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Business models and ecosystems


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Business models and ecosystems

  1. 1. Designing Business Models (& Business Ecosystems) Michael Weiss Carleton University TIM Program michael_weiss@carleton.caSlide 1 Lead to Win
  2. 2. Objective • Upon completion of this session, you will know about: – Building blocks of a business model – Modeling a business ecosystem • And you will be able to: – Create a model of your business and your ecosystemSlide 2 Lead to Win
  3. 3. Agenda 1. Modeling your business 2. Common business models 3. Modeling your ecosystem 4. Key lessonsSlide 3 Lead to Win
  4. 4. 1. Modeling your business • What is a business model?Slide 4 Lead to Win
  5. 5. 1. Modeling your business • What is a business model?Slide 5 Lead to Win
  6. 6. Business model frameworks • Business model frameworks – Provide a shared vocabulary and structure for describing and comparing business models – Aim to be intuitive, yet comprehensive enough to capture the nuances of business operations and strategy • Examples of business model frameworks – Four-box framework (Johnson, 2010) – Six-function framework (Chesbrough & Rosenbloom, 2002) – Four-factor framework (Muegge, 2012) – Business model canvas (Osterwalder & Pigneur, 2010) Read the article on Business Model Discovery in the TIM Review, 6 Lead to Win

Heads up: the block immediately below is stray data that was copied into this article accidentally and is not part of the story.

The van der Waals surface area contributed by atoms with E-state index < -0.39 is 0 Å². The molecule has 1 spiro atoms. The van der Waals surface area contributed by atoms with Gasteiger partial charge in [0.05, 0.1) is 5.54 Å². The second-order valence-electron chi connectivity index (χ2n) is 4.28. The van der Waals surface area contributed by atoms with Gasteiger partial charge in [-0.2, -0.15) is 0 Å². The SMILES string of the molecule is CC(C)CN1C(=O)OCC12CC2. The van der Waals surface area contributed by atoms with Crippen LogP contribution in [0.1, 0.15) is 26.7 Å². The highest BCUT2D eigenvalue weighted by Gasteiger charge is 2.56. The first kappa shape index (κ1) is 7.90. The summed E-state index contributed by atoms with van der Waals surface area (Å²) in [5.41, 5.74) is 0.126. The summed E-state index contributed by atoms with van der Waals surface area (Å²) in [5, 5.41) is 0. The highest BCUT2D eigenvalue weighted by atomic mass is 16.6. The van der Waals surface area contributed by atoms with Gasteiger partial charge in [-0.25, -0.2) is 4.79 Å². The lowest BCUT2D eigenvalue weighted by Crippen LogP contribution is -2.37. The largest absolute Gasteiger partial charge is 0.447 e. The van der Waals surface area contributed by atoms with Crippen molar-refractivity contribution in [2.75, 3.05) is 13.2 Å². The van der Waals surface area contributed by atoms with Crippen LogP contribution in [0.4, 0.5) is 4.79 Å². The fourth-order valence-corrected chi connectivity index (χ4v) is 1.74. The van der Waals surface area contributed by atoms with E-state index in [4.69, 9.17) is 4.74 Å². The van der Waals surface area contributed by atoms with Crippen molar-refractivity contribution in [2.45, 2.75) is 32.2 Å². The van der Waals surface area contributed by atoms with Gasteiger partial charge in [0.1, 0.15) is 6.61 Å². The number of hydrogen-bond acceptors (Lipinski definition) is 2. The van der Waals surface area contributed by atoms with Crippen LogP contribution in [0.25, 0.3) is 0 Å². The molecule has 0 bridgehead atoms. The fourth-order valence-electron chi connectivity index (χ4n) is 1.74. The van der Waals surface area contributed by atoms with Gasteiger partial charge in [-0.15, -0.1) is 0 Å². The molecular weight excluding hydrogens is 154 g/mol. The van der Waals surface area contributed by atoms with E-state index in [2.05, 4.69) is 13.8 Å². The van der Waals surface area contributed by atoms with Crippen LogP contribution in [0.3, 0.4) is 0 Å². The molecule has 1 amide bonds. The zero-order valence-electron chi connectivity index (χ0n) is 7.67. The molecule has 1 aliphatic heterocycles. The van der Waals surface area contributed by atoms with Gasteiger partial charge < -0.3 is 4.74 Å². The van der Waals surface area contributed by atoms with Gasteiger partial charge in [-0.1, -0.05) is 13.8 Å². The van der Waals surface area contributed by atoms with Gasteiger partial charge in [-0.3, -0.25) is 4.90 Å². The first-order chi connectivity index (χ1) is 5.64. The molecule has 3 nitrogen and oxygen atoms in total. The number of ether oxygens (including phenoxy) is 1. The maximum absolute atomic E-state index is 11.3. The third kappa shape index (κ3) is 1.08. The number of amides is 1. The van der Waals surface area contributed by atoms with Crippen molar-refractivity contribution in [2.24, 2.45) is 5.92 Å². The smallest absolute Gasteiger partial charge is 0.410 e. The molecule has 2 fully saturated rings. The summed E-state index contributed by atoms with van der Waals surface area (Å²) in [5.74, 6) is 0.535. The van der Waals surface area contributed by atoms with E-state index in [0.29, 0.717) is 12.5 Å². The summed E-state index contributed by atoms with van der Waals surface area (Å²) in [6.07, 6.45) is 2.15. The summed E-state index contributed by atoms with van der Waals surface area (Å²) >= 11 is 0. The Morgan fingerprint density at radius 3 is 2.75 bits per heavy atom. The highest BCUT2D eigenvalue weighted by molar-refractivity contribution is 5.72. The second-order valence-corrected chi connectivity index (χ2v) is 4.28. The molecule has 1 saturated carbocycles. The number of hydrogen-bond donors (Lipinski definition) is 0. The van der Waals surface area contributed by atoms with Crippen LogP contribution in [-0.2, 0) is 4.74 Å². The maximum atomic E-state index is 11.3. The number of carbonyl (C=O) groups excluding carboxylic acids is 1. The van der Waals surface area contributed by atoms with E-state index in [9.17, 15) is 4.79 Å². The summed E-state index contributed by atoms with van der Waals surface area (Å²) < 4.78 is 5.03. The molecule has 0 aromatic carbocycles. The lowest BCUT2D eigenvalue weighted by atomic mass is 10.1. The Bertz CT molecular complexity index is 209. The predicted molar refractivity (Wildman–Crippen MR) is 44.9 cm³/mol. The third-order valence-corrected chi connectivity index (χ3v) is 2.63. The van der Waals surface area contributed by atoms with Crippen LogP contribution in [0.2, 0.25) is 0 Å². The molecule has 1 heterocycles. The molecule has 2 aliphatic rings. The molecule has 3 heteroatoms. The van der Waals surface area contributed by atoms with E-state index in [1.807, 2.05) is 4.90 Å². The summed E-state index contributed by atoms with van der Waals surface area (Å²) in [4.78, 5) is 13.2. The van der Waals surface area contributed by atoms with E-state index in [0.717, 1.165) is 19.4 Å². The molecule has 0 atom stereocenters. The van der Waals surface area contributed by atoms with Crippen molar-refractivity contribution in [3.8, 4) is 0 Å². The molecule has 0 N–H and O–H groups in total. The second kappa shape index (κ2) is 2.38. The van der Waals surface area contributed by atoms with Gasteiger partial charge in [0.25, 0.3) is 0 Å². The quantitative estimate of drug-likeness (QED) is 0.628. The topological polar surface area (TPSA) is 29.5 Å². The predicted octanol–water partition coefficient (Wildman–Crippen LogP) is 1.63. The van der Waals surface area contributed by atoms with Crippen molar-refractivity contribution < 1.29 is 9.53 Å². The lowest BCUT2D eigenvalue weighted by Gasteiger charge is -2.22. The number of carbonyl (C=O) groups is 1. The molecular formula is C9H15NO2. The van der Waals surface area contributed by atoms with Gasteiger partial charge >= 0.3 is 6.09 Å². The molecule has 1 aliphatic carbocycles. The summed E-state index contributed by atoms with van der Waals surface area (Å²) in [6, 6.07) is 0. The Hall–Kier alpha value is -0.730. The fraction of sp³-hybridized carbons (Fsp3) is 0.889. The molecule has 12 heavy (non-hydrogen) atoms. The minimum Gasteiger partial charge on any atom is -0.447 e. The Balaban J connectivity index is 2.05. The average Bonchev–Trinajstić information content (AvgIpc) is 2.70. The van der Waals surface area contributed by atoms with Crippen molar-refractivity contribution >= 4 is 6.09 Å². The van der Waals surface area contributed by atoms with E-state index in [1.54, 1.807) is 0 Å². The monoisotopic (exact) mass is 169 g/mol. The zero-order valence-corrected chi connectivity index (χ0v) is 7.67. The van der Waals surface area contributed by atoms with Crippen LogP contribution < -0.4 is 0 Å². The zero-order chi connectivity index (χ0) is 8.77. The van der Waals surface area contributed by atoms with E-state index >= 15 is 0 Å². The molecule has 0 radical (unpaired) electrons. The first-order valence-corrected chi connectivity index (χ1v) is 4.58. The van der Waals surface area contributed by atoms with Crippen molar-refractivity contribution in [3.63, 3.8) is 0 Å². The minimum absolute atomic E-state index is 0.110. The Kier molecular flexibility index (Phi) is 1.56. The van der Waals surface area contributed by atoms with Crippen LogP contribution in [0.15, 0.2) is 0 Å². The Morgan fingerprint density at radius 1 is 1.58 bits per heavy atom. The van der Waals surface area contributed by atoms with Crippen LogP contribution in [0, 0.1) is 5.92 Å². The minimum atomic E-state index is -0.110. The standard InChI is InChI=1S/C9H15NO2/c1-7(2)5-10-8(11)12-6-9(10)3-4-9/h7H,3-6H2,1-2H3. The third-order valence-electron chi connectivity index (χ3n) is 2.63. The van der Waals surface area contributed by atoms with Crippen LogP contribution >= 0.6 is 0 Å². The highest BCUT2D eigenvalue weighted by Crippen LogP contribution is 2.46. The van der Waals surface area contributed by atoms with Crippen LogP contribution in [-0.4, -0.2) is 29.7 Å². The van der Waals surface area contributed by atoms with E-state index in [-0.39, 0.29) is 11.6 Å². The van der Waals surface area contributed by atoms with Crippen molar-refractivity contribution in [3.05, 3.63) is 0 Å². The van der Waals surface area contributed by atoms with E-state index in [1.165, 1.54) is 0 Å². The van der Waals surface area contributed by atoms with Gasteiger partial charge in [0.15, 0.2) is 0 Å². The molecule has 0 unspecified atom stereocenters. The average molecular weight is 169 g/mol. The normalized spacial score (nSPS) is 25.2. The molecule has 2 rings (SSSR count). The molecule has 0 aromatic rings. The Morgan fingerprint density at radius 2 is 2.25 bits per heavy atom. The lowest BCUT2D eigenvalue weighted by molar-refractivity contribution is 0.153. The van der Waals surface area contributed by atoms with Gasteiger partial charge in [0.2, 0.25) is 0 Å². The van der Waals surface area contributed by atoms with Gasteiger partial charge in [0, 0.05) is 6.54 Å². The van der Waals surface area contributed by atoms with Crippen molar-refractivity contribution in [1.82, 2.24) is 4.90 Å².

7. 7. Comparison (1) Four-box framework: Six-function framework: Seizing the White Space Open Innovation 1) Customer value proposition 1) Value proposition 2) Profit formula 2) Market segment 3) Key resources 3) Value chain 4) Key processes 4) Cost structure/profit potential 5) Value network 6) Competitive strategySlide 7 Lead to Win
  8. 8. Comparison (2) Nine building blocks: Four-factor framework: Business Model Canvas Business Model Discovery 1) Customer segments 1) Importance (pain point) 2) Value propositions 2) Stakeholder value propositions 3) Channels 3) Profit formula 4) Customer relationships 4) Capabilities (these include resources and processes) 5) Revenue streams 6) Key resources 7) Key activities 8) Key partnerships 9) Cost structureSlide 8 Lead to Win
  9. 9. Business model canvas Key partners Key activities Value Customer Customer proposition relationships segments Key Channels resources Cost structure Revenue streamsSlide 9 Lead to Win
  10. 10. Guiding questions (1) Offer • What value do your deliver to the customer? • Value • What customer problem are you solving? proposition • Which jobs are you helping them get done? • Which customer segments do you serve? What products and services do you offer to each? Customers • Who are you creating value for? • Customer • How do you segment your market and which segments segment (“niche”) do you focus on initially? • Customer • How do you acquire, keep, and grow your customer base (customer relationships)? relationships • How do you reach those customers? • ChannelsSlide 10 Lead to Win